Despite being on location I have some tedious paperwork to catch up on. That done I grab coffee and read the overnight news: It seems we departed Paul Ricard just in time, what with 43C forecast for Nice.
Although the mercury is expected to hit mid-30s here, at least nights are coolish (18C) on account of altitude and surrounding mountains. Indeed, during the drive down on Thursday, patches of snow were visible on mountain tops.
Head for circuit – today’s talk will, of course, be about tyres, whether F1 will (or not) revert to 2018 construction covered by 2019 compounds to ‘spice up’ the show. In other words, resort to desperate measures to stop the Mercedes steamroller. The chief lobbyist is Red Bull boss Christian Horner, who in Canada predicted that if F1 reverted to last year’s rubber “you’d probably find nine teams happy with that”.
I wonder whether this is driven by an (alleged) clause in Max Verstappen’s contract that permits him to exit the team if it fails to win a grand prix by the summer break. With Honda unlikely to deliver winning engines by the end July and Mercedes on a roll, why not ‘spice’ things a bit by introducing a variable, then dress it up as ‘good for F1’?
Mulling the outcome, I forecast the vote will split the teams down the middle: 5:5. Mercedes will (obviously) vote against change and its customer teams (Racing Point and Williams) will follow suit. McLaren has patently sussed the current tyres and team principal Andreas Seidl is on record they “are pretty happy with how the tyres behave this year”, so four against change.
The regulations call for 70 per cent in favour of change, so that ensures the vote will fail to produce a change, but will another team vote against? Would Renault rather be beaten by customers McLaren than by Ferrari- or Honda-powered rivals? Conversely Ferrari and its two customers (Haas and Alfa Romeo) will vote for change, as will the two Red Bull-owned Honda-powered teams, so either way still 5:5.
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As I reach the circuit – despite special access for passholders the traffic is slow, primarily due to the number of coaches, mostly bearing Dutch registration plates. My WhatsApp pings: 5:5. It’s not just the on-track action that’s predictable at the moment.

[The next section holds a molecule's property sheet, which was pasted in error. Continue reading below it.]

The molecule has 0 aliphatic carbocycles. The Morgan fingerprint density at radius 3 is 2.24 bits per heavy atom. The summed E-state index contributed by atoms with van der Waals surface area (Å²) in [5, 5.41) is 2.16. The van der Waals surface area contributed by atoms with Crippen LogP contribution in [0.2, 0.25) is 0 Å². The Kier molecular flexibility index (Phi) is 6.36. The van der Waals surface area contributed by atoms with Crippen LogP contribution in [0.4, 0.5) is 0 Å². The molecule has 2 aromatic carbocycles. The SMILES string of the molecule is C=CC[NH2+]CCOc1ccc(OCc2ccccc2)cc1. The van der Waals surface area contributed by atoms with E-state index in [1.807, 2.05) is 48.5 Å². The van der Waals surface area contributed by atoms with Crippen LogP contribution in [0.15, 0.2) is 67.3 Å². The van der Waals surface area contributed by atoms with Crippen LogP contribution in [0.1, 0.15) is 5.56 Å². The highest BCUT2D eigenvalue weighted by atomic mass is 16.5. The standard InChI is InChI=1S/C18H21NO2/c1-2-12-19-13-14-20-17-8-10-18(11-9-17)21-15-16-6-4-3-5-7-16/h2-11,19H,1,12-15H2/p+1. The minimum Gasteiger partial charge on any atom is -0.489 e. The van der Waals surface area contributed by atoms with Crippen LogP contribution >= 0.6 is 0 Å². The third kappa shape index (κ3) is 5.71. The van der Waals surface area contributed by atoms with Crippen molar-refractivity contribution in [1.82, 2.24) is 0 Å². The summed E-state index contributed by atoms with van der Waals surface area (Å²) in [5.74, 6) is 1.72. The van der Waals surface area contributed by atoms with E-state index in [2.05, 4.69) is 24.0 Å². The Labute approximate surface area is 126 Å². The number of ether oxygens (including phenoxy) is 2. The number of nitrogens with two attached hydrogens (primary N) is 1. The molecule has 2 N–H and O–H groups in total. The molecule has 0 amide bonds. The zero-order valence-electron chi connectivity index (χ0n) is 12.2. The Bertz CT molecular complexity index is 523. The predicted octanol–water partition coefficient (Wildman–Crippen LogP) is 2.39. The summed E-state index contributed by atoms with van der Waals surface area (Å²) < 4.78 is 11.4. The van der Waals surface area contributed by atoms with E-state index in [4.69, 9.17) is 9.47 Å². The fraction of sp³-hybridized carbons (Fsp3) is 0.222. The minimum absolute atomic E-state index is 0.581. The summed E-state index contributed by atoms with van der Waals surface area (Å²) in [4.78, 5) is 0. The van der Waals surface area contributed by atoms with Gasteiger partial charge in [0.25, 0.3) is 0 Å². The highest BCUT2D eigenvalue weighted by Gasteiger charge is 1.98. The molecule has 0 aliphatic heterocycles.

Head for a full English breakfast at Williams. I watch the start of FP1 over a plate of scrambled and bacon, and marvel at the layout of the circuit, which follows natural contours. Any wonder it delivers close racing? Think of circuits that deliver real challenges – Austin, Budapest, Monaco, Spa and Suzuka – and all feature undulations.
Then consider Abu Dhabi, Bahrain and Shanghai: flat and featureless. Surely there’s a lesson in there?
FIA press conference time and I ask why, if changing the tyre specifications is seen as a ‘silver bullet’, why not go for a tyre war? After all, different manufacturers would bring different philosophies to bear, making races more unpredictable.
The panel isn’t keen. “I think multiple tyre suppliers goes against the whole ethos of trying to compress the grid and improve the show,” says Racing Point technical director Andrew Green.
“You are going to end up with the haves and have-nots with respect to tyres. Currently we all have the same tyre and we can all do the same job, up and down the grid. I think the team that does the best job with the tyres should be rewarded for that so I don’t think that’s the right way to go for the show, to be honest.”
“While I accept it will not happen in the foreseeable future – if ever again – I don’t buy the reasoning, for during the most recent Bridgestone/Michelin ‘war’, they covered most of the testing bills, while teams didn’t pay for tyres. And arguably the performance pendulum swung back and forward more than it currently does.
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After FP2, notable for ‘offs’ from Valtteri Bottas, Sebastian Vettel and Max Verstappen (the latter’s crash prompting a mass exodus of his orange-clad followers) it’s time to hit the interview trail.
There’s a bit of gap before the sit-down sessions start, so I catch up with the German Grand Prix promoters. They reckon they’re on 55,000 race day tickets sold – and hope to hit 60,000 – but admit they won’t hit the heights of Zandvoort, which has started the ticket sales process ahead of next May’s event. The Dutch promoters hope to attract 100,000 punters on each of the three days, and if does exceed supply – as projected – a lottery system may kick in.
Based on today’s experience I can’t help but wonder how quickly that crowd would thin out if Verstappen bins his Red Bull on lap one. Still, the immense popularity Verstappen has inspired is wonderful to see, and reminds of the Schumacher era, when over 100,000 fans packed both Nürburgring and Hockenheim each year. Such is the power of special drivers from countries with a passion for motorsport.
Day done, I head for the Bachwirt Restaurant for outdoor dinner organised by Christoph Ammann, whose CAM company runs the security at all grands prix. If you’ve attended a grand prix you’ll have noticed all the blue/yellow clad folk checking passes and access – that’s CAM.
I’m sat at a table with Austrian journalists, all of whom knew Niki Lauda well, and over dishes of crumbed chicken – followed by local cake-like dessert with berry mousse and ice cream – they regale me with tales of the great man’s antics.
On one occasion Lauda was trying to bag a place on a fully-booked flight with no chance of a seat; not even for the world’s most famous Austrian. No problem: Niki asks to see the captain, whips out his pilot credentials and requests to fly on the ‘jump’ seat. “No problem, Herr Lauda…”
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